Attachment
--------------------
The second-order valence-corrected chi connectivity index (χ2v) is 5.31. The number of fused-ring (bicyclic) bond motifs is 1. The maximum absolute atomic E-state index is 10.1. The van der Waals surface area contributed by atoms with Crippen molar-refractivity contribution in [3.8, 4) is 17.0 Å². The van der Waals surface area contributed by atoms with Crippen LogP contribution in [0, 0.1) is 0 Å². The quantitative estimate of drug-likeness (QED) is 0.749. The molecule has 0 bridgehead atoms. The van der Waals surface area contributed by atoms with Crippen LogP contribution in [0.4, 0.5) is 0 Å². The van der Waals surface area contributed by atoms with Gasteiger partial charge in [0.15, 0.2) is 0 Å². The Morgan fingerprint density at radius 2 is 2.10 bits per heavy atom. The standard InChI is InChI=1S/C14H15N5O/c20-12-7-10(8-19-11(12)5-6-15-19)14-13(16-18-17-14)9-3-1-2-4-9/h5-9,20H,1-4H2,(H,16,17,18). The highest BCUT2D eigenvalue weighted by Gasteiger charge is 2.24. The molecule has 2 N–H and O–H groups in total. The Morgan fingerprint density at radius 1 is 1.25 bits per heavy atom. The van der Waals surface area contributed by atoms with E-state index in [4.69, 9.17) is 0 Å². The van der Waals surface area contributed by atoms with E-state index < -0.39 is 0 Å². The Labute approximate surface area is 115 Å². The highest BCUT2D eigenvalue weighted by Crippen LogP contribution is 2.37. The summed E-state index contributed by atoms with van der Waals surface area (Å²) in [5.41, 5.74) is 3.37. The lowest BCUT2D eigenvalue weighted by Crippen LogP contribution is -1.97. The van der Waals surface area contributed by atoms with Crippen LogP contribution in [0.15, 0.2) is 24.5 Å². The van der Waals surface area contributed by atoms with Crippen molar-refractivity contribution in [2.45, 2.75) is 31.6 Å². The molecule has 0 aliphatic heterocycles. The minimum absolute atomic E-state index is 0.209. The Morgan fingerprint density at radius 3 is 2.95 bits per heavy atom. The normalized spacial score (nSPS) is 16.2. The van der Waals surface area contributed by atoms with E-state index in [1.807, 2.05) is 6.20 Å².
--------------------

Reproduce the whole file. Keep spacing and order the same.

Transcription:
The second-order valence-corrected chi connectivity index (χ2v) is 5.31. The number of fused-ring (bicyclic) bond motifs is 1. The maximum absolute atomic E-state index is 10.1. The van der Waals surface area contributed by atoms with Crippen molar-refractivity contribution in [3.8, 4) is 17.0 Å². The van der Waals surface area contributed by atoms with Crippen LogP contribution in [0, 0.1) is 0 Å². The quantitative estimate of drug-likeness (QED) is 0.749. The molecule has 0 bridgehead atoms. The van der Waals surface area contributed by atoms with Crippen LogP contribution in [0.4, 0.5) is 0 Å². The van der Waals surface area contributed by atoms with Gasteiger partial charge in [0.15, 0.2) is 0 Å². The Morgan fingerprint density at radius 2 is 2.10 bits per heavy atom. The standard InChI is InChI=1S/C14H15N5O/c20-12-7-10(8-19-11(12)5-6-15-19)14-13(16-18-17-14)9-3-1-2-4-9/h5-9,20H,1-4H2,(H,16,17,18). The highest BCUT2D eigenvalue weighted by Gasteiger charge is 2.24. The molecule has 2 N–H and O–H groups in total. The Morgan fingerprint density at radius 1 is 1.25 bits per heavy atom. The van der Waals surface area contributed by atoms with E-state index in [4.69, 9.17) is 0 Å². The van der Waals surface area contributed by atoms with E-state index < -0.39 is 0 Å². The Labute approximate surface area is 115 Å². The highest BCUT2D eigenvalue weighted by Crippen LogP contribution is 2.37. The summed E-state index contributed by atoms with van der Waals surface area (Å²) in [5.41, 5.74) is 3.37. The lowest BCUT2D eigenvalue weighted by Crippen LogP contribution is -1.97. The van der Waals surface area contributed by atoms with Crippen LogP contribution in [0.15, 0.2) is 24.5 Å². The van der Waals surface area contributed by atoms with Crippen molar-refractivity contribution in [2.45, 2.75) is 31.6 Å². The molecule has 0 aliphatic heterocycles. The minimum absolute atomic E-state index is 0.209. The Morgan fingerprint density at radius 3 is 2.95 bits per heavy atom. The normalized spacial score (nSPS) is 16.2. The van der Waals surface area contributed by atoms with E-state index in [1.807, 2.05) is 6.20 Å².